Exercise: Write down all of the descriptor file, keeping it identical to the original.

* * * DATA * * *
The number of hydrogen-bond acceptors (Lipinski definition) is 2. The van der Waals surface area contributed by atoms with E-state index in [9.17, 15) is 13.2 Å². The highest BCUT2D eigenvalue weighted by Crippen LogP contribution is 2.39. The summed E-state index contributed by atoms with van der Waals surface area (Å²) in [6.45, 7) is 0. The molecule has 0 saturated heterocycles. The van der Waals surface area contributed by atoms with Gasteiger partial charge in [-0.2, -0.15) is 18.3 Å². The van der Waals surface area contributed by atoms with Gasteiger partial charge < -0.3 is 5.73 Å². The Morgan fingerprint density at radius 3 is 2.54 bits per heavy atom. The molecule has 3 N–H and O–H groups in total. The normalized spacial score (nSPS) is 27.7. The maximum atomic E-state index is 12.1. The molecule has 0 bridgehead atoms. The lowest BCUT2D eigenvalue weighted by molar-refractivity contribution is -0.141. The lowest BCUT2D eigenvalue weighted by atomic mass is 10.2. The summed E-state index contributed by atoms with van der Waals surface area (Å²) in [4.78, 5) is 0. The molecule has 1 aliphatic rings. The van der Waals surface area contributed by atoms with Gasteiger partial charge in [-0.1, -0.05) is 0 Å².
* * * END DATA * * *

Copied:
The number of hydrogen-bond acceptors (Lipinski definition) is 2. The van der Waals surface area contributed by atoms with E-state index in [9.17, 15) is 13.2 Å². The highest BCUT2D eigenvalue weighted by Crippen LogP contribution is 2.39. The summed E-state index contributed by atoms with van der Waals surface area (Å²) in [6.45, 7) is 0. The molecule has 0 saturated heterocycles. The van der Waals surface area contributed by atoms with Gasteiger partial charge in [-0.2, -0.15) is 18.3 Å². The van der Waals surface area contributed by atoms with Gasteiger partial charge < -0.3 is 5.73 Å². The Morgan fingerprint density at radius 3 is 2.54 bits per heavy atom. The molecule has 3 N–H and O–H groups in total. The normalized spacial score (nSPS) is 27.7. The maximum atomic E-state index is 12.1. The molecule has 0 bridgehead atoms. The lowest BCUT2D eigenvalue weighted by molar-refractivity contribution is -0.141. The lowest BCUT2D eigenvalue weighted by atomic mass is 10.2. The summed E-state index contributed by atoms with van der Waals surface area (Å²) in [4.78, 5) is 0. The molecule has 1 aliphatic rings. The van der Waals surface area contributed by atoms with Gasteiger partial charge in [-0.1, -0.05) is 0 Å².